Sales tax increase in Japan

The Wall Street Journal introduced some interesting story of Hideo Noda, an ordinary Japanese office worker, who recently bought expensive smartphone and other stuffs. The reason why he suddenly went shopping those goods is to avoid paying more sales tax later. Japanese government will raise sales tax rate to 8% from 5%. My question is whether it is the appropriate time to raise sales tax now in Japan.

I worry that this sales tax increase is very likely to hurt recovery of Japanese economy and, weaken Abenomics to stimulate Japanese economy. As we learned from basic economic theory, tax increase will cause consumption and output to decrease as disposable income decreases. The Wall Street Journal also reported that in the past, Japan already experienced serious decrease of consumption due to the increase of sales tax. In 1997, Japanese government increased sales tax rate from 5% to 3% and this really hurt consumption along with the effects of Asian financial crisis.

The main reason for the increase of sales tax is to reduce huge pile of Japanese government debt, which is the largest among the advanced economies. As we can see from the examples of other countries like some peripheral euro countries which are suffering from debt problems, debt crisis can really hurt its economy. But even though the government debt is a serious problem in the Japanese economy, I think that more urgent issue for the Japanese economy is to escape from deflation and stimulate consumption.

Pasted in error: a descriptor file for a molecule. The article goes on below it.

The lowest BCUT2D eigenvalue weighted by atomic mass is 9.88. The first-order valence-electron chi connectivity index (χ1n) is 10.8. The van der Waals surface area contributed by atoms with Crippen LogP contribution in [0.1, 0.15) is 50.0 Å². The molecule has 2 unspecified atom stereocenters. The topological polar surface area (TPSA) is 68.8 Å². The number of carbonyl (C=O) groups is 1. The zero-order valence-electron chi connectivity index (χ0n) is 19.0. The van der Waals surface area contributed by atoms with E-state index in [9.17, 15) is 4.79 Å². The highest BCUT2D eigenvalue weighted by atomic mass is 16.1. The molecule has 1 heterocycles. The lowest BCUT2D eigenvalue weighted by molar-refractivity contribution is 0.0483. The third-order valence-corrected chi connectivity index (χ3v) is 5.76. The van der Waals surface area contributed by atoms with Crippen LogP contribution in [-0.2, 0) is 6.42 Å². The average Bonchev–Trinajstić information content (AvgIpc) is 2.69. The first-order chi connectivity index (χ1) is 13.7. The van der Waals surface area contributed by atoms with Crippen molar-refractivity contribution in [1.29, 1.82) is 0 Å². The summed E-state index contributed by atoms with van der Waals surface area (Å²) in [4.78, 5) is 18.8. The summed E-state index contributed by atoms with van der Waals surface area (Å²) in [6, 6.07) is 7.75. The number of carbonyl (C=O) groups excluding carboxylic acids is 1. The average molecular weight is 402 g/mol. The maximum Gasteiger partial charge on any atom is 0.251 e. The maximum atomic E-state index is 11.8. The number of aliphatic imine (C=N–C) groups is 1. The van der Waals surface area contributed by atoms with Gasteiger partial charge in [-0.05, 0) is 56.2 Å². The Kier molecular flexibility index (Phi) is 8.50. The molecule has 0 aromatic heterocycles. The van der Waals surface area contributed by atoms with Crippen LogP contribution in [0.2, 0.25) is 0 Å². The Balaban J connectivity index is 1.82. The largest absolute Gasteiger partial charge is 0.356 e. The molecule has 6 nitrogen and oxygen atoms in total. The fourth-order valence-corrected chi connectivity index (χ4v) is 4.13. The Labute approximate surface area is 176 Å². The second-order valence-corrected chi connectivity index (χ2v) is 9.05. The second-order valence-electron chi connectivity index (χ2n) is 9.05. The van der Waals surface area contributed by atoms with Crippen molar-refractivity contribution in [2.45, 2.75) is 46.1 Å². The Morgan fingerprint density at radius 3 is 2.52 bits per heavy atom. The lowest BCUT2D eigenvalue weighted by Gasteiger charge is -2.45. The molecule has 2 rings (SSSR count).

Japanese government can solve government debt problem more effectively when economy is in better situation. They can raise tax more easily with less damage on the consumption and general welfare of its people after economy gets better. Normally, when economy is in boom, government tax revenue increases even without increasing tax rate. Also, it is known that, in Japanese case, majority of government debt is held by its own people not by foreign lenders. This contribute to reduction of possibility of debt crisis in Japan. And Japanese government can use easy monetary policy to easily revolve its debt by making Bank of Japan buy more government bonds. So, having a large debt is not such an immediate threat to Japanese economy.

With aggressive economic policy aka Abenomics since end of 2012, Japanese economy showed some strong signs of recovery with 4% growth in the first half of 2013, and also began to escape from deflation with the consumer price recording a rise of 1.3% in February for the three consecutive months.

Some criticize Abenomics for its easy money policy. Also, export competing countries with Japan complain about its easy money policy and depreciation of Japanese Yen. But, I think this Abenomics is quite reasonable policy choice from the perspective of Japanese government. So, I worry that this tax increase may cause more harm than good for Japanese economy.